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Bird Control

  • The Facts on Nesting Pest Birds Infographic

    bird nesting infographic Click image to download infographic

    It's Spring and birds are building nests. Unfortunately they often choose buildings and homes to build them on. But don't disturb those nests until you know if that bird is protected by the Migratory Bird Treaty Act of 1918. Get the facts... Check out this Bird Nesting Infographic.

    If they are a protected bird; their nests, eggs and young can not be tampered with. So the best way to keep these unwanted yearly guests away is to install humane bird deterrents before they arrive.

    This infographic covers information about:

    • Pigeon Nests
    • Starling Nests
    • Barn & cliff swallow Nests
    • Woodpecker Nests
    • Goose Nests

     

    This helpful bird nesting infographic will also offer key information about the nests that are Federally protected by the Migratory Bird Treaty Act (MBTA) or by the Endangered Species Act (ESA). This way, you will be educated about the most effective and lawful way to deter unwanted birds and their nests!

    A complete list of protected birds by the ESA can be found at U.S. Fish & Wildlife Service.

     

      These laws can impose costly penalties for anyone who disturbs nests, hatchlings, or harms the birds in any way. The MBTA and ESA do allow for passive measures of bird control, such as humane deterrent and repellent measures and devices. The MBTA and ESA also allow for modifying or degrading land that is part of a migratory bird habitat.

  • Nesting Birds on Your Home? How to Get Rid of Them

     nesting birds Sparrows

    It’s that time again, time when pest birds seek out places to nest. Your home has all sorts of lofty nooks and crannies that offer refuge from weather and predators, and within easy access to food and water. Common places to nest include under eaves, vents, under solar panels, porch light fixtures, patio covers, even rain gutters. The most effective way to prevent birds from nesting around your home is to be proactive. And that means installing effective and humane bird deterrents before birds arrive. Here’s what the bird control pros at Bird-B-Gone recommend: Continue reading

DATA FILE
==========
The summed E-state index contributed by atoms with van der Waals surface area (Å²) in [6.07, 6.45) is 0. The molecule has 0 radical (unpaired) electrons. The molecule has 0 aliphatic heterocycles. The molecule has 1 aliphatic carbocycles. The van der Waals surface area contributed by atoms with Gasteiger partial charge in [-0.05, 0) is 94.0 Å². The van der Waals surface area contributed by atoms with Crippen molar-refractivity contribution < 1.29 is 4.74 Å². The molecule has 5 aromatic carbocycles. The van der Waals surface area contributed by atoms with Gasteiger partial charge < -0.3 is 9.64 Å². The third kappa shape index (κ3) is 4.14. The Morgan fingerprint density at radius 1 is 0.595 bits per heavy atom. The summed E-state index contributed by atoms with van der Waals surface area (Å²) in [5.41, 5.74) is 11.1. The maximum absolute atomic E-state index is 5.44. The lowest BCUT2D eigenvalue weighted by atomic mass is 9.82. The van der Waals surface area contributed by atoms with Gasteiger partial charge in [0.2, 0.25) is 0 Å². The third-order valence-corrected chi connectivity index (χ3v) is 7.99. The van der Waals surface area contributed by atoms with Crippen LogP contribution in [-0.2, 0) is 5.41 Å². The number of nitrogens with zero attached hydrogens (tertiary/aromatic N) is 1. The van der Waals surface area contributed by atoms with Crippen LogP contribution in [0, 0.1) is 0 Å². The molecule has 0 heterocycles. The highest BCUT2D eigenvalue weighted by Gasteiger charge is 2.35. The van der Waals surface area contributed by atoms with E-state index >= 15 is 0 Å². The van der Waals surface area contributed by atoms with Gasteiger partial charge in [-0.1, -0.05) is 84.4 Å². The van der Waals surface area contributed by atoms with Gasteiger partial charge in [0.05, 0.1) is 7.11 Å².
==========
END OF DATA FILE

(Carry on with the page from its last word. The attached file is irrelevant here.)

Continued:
• How to Keep Pest Birds from Building Nests on Your Property

    Keep Pest Birds from Building NestsThe simple truth is that many buildings and structures are bird magnets. They offer all manner of nooks and crannies where birds can build safe nests (like attics, eaves, overhangs or similar semi-open areas).  Many properties have standing water (left over from rains, snow or sprinkler systems), giving birds easy access to water. And far too many have open trash containers, open dipsy-dumpsters, or food scraps lying under tables around lunch areas. Commercial signage is another bird lure, for birds love to build nests in these areas warmed by electric bulbs. The same holds true for rooftop AC units, solar panels and other rooftop structures. Continue reading

  • The Swallows Are Coming. Are You Prepared?

    pest swallow nestsThe swallows are on their way, looking for places to roost and nest for Spring. Will they choose your building? They will if you're not prepared to deter them with effective bird control measures.

    In these tough times, you may not have the budget for removing the unsightly mud nests swallows typically build on building facades. You may also not have the time and money to re-paint your building(s) after the swallows leave ugly splotches on your walls.  Continue reading

  • How to Assess a Bird Problem

    Effective bird deterrents, Bird control methods, Bird deterrent productsBirds cause thousands of dollars in damage and cleanup costs to businesses and municipalities annually. Bird droppings and debris can deface and eventually damage the roofs, skylights and facades of many structures. They can also damage lighting, cameras, gates, AC units, and solar panels. Equally problematic, bird droppings and bird nests can harbor any of 60 known diseases—including histoplasmosis and West Nile Virus. Dried bird droppings can be drawn into rooftop ventilation systems, creating a health hazard for inhabitants. Wet bird droppings can cause dangerous slip-and-fall hazards. Continue reading

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